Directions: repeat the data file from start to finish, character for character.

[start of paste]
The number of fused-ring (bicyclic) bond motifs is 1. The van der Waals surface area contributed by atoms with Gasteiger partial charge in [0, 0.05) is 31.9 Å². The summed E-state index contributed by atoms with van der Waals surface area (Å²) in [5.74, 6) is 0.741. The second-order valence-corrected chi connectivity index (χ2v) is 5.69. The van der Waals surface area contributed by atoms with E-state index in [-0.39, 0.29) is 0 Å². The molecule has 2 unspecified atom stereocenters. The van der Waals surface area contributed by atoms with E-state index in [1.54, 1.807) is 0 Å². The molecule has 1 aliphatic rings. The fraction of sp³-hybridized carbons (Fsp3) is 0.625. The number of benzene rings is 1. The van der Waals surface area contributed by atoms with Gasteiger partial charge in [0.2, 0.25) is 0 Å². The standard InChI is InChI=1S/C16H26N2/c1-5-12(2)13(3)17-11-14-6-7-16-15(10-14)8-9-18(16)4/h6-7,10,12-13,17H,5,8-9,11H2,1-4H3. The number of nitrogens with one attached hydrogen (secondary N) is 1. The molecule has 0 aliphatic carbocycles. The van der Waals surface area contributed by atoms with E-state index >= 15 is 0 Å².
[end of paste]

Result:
The number of fused-ring (bicyclic) bond motifs is 1. The van der Waals surface area contributed by atoms with Gasteiger partial charge in [0, 0.05) is 31.9 Å². The summed E-state index contributed by atoms with van der Waals surface area (Å²) in [5.74, 6) is 0.741. The second-order valence-corrected chi connectivity index (χ2v) is 5.69. The van der Waals surface area contributed by atoms with E-state index in [-0.39, 0.29) is 0 Å². The molecule has 2 unspecified atom stereocenters. The van der Waals surface area contributed by atoms with E-state index in [1.54, 1.807) is 0 Å². The molecule has 1 aliphatic rings. The fraction of sp³-hybridized carbons (Fsp3) is 0.625. The number of benzene rings is 1. The van der Waals surface area contributed by atoms with Gasteiger partial charge in [0.2, 0.25) is 0 Å². The standard InChI is InChI=1S/C16H26N2/c1-5-12(2)13(3)17-11-14-6-7-16-15(10-14)8-9-18(16)4/h6-7,10,12-13,17H,5,8-9,11H2,1-4H3. The number of nitrogens with one attached hydrogen (secondary N) is 1. The molecule has 0 aliphatic carbocycles. The van der Waals surface area contributed by atoms with E-state index >= 15 is 0 Å².